Mental health workers providing care to people on Nauru have left the island after being told their presence was "no longer required".
Medecins Sans Frontieres (Doctors Without Borders) confirmed on Wednesday its international staff have left the Pacific island, five days after the organisation was told its services were being terminated.
The non-government organisation says it is deeply concerned for the health and well-being of its patients on Nauru, describing the mental health of asylum seekers and refugees as "beyond desperate".
Home Affairs Minister Peter Dutton said MSF, which began its work in November 2017, was not involved in providing medical services to immigration detainees on Nauru.
Mr Dutton said dozens of other health professionals were contracted to perform that task.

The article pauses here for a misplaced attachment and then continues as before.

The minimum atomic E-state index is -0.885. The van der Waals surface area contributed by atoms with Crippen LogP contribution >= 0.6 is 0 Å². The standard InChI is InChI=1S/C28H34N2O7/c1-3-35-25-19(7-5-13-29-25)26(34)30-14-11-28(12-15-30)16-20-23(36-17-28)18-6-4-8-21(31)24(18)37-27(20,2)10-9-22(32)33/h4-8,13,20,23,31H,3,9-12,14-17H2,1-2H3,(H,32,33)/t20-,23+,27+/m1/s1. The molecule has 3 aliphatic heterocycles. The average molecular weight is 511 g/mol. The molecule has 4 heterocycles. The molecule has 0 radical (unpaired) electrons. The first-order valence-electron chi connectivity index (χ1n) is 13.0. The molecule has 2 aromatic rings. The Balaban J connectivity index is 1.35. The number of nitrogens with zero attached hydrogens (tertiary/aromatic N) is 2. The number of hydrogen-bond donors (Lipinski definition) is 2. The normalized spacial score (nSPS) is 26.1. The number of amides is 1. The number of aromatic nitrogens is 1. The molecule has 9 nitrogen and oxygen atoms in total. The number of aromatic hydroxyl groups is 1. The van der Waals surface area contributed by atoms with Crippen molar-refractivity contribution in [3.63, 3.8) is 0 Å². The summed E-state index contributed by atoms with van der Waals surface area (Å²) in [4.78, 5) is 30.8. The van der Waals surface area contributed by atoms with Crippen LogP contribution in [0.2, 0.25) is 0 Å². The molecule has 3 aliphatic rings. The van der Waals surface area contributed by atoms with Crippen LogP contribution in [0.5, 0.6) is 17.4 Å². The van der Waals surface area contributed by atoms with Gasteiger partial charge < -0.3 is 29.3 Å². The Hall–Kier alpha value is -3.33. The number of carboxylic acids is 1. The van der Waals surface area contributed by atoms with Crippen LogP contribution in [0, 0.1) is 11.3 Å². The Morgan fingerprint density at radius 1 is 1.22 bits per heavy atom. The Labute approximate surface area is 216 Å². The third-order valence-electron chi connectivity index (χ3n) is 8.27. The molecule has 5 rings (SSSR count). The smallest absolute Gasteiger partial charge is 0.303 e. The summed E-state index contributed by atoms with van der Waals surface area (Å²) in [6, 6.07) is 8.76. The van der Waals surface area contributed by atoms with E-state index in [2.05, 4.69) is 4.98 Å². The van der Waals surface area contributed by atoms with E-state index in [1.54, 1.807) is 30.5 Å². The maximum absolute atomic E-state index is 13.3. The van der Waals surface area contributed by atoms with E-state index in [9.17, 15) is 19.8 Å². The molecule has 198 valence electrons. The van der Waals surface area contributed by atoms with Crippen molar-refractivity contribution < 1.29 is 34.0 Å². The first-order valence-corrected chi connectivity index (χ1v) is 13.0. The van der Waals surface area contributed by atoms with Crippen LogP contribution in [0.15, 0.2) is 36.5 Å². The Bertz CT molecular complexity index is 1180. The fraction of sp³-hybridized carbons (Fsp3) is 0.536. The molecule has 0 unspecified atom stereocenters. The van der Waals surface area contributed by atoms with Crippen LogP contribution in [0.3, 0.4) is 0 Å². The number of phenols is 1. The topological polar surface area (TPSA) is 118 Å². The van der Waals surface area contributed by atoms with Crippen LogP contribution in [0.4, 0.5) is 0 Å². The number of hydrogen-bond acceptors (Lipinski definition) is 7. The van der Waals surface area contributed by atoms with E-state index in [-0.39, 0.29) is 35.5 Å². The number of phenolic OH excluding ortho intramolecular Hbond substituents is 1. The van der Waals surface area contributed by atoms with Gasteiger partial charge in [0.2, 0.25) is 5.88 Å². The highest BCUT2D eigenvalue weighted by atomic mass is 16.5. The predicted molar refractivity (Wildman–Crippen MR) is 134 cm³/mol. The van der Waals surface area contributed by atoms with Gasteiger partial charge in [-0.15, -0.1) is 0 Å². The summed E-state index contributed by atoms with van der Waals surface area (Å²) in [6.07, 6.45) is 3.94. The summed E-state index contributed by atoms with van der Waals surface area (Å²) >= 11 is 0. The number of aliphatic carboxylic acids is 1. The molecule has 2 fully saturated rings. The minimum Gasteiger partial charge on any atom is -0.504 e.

Instead, he suggested the organisation provided care to Nauruans upset at the level of service provided to refugees and asylum seekers.
"Nauru, at the end of the day, is a sovereign nation as we are, and they will make decisions and be accountable for those decisions but they are an important partner for us," Mr Dutton told the National Press Club in Canberra.
But MSF later confirmed the memorandum of understanding with the Nauruan government was clear that refugees and asylum seekers would be provided services.
"Beneficiaries of the project: People suffering from various mental health issues, from moderate to severe, members of the various communities living in the Republic of Nauru, including Nauruan residents, expatriates, asylum seekers and refugees with no discrimination," the agreement stated.
MSF found during its exploratory mission ahead of the memorandum signing that the mental health needs on Nauru were "significant, and there was insufficient capacity to address them on the island".
They identified cases of schizophrenia, family violence and concerning levels of depression, especially among children.
Mr Dutton said the day-to-day management of the portfolio area had been passed on to Immigration Minister David Coleman.